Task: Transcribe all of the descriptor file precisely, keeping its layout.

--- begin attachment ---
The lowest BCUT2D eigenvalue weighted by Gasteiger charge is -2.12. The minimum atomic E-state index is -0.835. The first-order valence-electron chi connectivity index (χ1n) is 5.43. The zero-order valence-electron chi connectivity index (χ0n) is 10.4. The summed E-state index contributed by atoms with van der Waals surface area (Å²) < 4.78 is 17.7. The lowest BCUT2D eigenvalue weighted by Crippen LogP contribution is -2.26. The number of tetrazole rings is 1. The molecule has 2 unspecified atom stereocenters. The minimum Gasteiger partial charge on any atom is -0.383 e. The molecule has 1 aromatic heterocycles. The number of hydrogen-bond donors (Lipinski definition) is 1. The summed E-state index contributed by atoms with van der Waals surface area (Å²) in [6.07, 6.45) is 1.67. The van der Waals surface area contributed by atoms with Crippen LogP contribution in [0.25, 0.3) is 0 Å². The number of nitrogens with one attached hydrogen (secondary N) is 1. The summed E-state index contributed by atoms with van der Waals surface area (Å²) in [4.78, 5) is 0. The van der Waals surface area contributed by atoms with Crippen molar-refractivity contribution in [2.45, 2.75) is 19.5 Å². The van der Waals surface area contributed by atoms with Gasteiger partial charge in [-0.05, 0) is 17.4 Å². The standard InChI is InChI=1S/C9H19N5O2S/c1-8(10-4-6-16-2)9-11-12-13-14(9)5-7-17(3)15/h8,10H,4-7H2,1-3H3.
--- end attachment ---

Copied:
The lowest BCUT2D eigenvalue weighted by Gasteiger charge is -2.12. The minimum atomic E-state index is -0.835. The first-order valence-electron chi connectivity index (χ1n) is 5.43. The zero-order valence-electron chi connectivity index (χ0n) is 10.4. The summed E-state index contributed by atoms with van der Waals surface area (Å²) < 4.78 is 17.7. The lowest BCUT2D eigenvalue weighted by Crippen LogP contribution is -2.26. The number of tetrazole rings is 1. The molecule has 2 unspecified atom stereocenters. The minimum Gasteiger partial charge on any atom is -0.383 e. The molecule has 1 aromatic heterocycles. The number of hydrogen-bond donors (Lipinski definition) is 1. The summed E-state index contributed by atoms with van der Waals surface area (Å²) in [6.07, 6.45) is 1.67. The van der Waals surface area contributed by atoms with Crippen LogP contribution in [0.25, 0.3) is 0 Å². The number of nitrogens with one attached hydrogen (secondary N) is 1. The summed E-state index contributed by atoms with van der Waals surface area (Å²) in [4.78, 5) is 0. The van der Waals surface area contributed by atoms with Crippen molar-refractivity contribution in [2.45, 2.75) is 19.5 Å². The van der Waals surface area contributed by atoms with Gasteiger partial charge in [-0.05, 0) is 17.4 Å². The standard InChI is InChI=1S/C9H19N5O2S/c1-8(10-4-6-16-2)9-11-12-13-14(9)5-7-17(3)15/h8,10H,4-7H2,1-3H3.